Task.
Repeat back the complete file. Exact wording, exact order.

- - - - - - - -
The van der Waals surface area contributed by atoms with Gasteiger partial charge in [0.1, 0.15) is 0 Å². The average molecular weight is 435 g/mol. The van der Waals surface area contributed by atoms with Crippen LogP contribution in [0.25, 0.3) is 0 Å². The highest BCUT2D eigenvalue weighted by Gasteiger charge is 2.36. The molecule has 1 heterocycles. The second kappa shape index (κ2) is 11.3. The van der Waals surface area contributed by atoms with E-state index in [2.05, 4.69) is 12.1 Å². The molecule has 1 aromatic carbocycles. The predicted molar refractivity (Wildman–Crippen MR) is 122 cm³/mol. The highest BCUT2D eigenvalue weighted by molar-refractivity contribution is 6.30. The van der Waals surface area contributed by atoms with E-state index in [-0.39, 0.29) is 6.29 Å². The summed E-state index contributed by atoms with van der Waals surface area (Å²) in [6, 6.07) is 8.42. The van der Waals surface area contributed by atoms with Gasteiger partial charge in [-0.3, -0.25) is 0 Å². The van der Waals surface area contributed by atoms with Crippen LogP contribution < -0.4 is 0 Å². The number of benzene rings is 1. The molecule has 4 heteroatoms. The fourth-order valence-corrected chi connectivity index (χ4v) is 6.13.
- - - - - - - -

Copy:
The van der Waals surface area contributed by atoms with Gasteiger partial charge in [0.1, 0.15) is 0 Å². The average molecular weight is 435 g/mol. The van der Waals surface area contributed by atoms with Crippen LogP contribution in [0.25, 0.3) is 0 Å². The highest BCUT2D eigenvalue weighted by Gasteiger charge is 2.36. The molecule has 1 heterocycles. The second kappa shape index (κ2) is 11.3. The van der Waals surface area contributed by atoms with E-state index in [2.05, 4.69) is 12.1 Å². The molecule has 1 aromatic carbocycles. The predicted molar refractivity (Wildman–Crippen MR) is 122 cm³/mol. The highest BCUT2D eigenvalue weighted by molar-refractivity contribution is 6.30. The van der Waals surface area contributed by atoms with E-state index in [-0.39, 0.29) is 6.29 Å². The summed E-state index contributed by atoms with van der Waals surface area (Å²) in [6, 6.07) is 8.42. The van der Waals surface area contributed by atoms with Gasteiger partial charge in [-0.3, -0.25) is 0 Å². The van der Waals surface area contributed by atoms with Crippen LogP contribution < -0.4 is 0 Å². The number of benzene rings is 1. The molecule has 4 heteroatoms. The fourth-order valence-corrected chi connectivity index (χ4v) is 6.13.